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40 - Aging and Expertise




Outstanding accomplishments by older individuals, such as the wisdom of elderly statesmen, the virtuoso performances of older musicians, or the swan-song oeuvres of famous composers have been the subject of admiration throughout human history. Commonsense or folk psychology rarely considers such achievements as incompatible with older age. On the contrary, in the public's opinion advanced age has been identified with maturity or heightened levels of experience that complement the exceptional talents or gifts that had presumably enabled outstanding individuals to surpass ordinary people in the first place. Allegedly, these dispositions are the driving force leading to high achievements, and the presumed stability of related capacities is believed to guarantee that outstanding individuals' superior skills remain at their disposition throughout adulthood. In traditionalist cultures (as in Germany or Japan) such appreciations of early achievement and seniority overshadow actual accomplishments and remain an integral part of society and job promotion until this day.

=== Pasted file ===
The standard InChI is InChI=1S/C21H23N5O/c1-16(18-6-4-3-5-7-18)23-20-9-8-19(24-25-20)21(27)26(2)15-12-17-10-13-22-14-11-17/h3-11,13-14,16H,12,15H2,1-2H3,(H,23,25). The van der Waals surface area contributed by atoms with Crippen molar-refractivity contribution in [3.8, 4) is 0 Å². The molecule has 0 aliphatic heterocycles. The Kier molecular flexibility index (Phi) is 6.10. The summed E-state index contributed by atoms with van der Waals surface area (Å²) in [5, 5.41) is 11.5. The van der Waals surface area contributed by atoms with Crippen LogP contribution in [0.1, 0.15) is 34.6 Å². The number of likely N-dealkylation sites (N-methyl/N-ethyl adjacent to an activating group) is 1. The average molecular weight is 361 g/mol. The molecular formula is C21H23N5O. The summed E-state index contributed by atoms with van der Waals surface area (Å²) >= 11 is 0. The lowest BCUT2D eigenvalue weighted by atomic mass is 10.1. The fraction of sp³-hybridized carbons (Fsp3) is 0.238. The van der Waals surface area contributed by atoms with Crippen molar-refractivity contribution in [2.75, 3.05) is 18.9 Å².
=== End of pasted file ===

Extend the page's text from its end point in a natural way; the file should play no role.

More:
The scientific study of interindividual differences and the experimental investigation of human performance in normal adults portray a less optimistic picture of adult development, at least in the normal population. Ubiquitous findings of negative age-graded changes in psychometric ability factors and reduced speed or accuracy in most cognitive-motor tasks have motivated theories of broad decline, like the notion of general, age-related slowing (Salthouse, 1985a). In the light of these findings, the accomplishments by older experts and the high performance levels in many older professionals present a puzzle.

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